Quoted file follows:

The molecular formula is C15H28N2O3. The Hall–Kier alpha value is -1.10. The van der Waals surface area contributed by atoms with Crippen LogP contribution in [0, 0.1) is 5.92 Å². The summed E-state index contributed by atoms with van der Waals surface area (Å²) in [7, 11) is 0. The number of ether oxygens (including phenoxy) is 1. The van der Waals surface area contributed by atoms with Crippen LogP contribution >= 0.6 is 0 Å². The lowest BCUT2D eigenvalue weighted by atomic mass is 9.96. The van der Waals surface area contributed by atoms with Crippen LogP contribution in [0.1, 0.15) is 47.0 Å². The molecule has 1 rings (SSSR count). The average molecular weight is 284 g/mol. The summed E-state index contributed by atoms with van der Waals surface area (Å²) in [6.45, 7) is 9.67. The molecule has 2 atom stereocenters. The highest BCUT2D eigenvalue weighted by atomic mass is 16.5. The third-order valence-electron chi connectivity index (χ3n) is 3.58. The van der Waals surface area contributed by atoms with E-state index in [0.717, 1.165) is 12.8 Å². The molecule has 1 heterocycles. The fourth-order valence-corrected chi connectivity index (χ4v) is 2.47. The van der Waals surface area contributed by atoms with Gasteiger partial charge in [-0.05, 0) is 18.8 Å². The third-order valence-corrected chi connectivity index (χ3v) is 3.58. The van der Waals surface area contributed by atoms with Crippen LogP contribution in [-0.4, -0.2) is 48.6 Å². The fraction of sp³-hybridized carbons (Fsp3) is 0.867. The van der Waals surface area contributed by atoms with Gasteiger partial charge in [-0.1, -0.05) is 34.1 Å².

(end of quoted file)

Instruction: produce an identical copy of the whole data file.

The molecular formula is C15H28N2O3. The Hall–Kier alpha value is -1.10. The van der Waals surface area contributed by atoms with Crippen LogP contribution in [0, 0.1) is 5.92 Å². The summed E-state index contributed by atoms with van der Waals surface area (Å²) in [7, 11) is 0. The number of ether oxygens (including phenoxy) is 1. The van der Waals surface area contributed by atoms with Crippen LogP contribution >= 0.6 is 0 Å². The lowest BCUT2D eigenvalue weighted by atomic mass is 9.96. The van der Waals surface area contributed by atoms with Crippen LogP contribution in [0.1, 0.15) is 47.0 Å². The molecule has 1 rings (SSSR count). The average molecular weight is 284 g/mol. The summed E-state index contributed by atoms with van der Waals surface area (Å²) in [6.45, 7) is 9.67. The molecule has 2 atom stereocenters. The highest BCUT2D eigenvalue weighted by atomic mass is 16.5. The third-order valence-electron chi connectivity index (χ3n) is 3.58. The van der Waals surface area contributed by atoms with E-state index in [0.717, 1.165) is 12.8 Å². The molecule has 1 heterocycles. The fourth-order valence-corrected chi connectivity index (χ4v) is 2.47. The van der Waals surface area contributed by atoms with Gasteiger partial charge in [-0.05, 0) is 18.8 Å². The third-order valence-corrected chi connectivity index (χ3v) is 3.58. The van der Waals surface area contributed by atoms with Crippen LogP contribution in [-0.4, -0.2) is 48.6 Å². The fraction of sp³-hybridized carbons (Fsp3) is 0.867. The van der Waals surface area contributed by atoms with Gasteiger partial charge in [-0.1, -0.05) is 34.1 Å².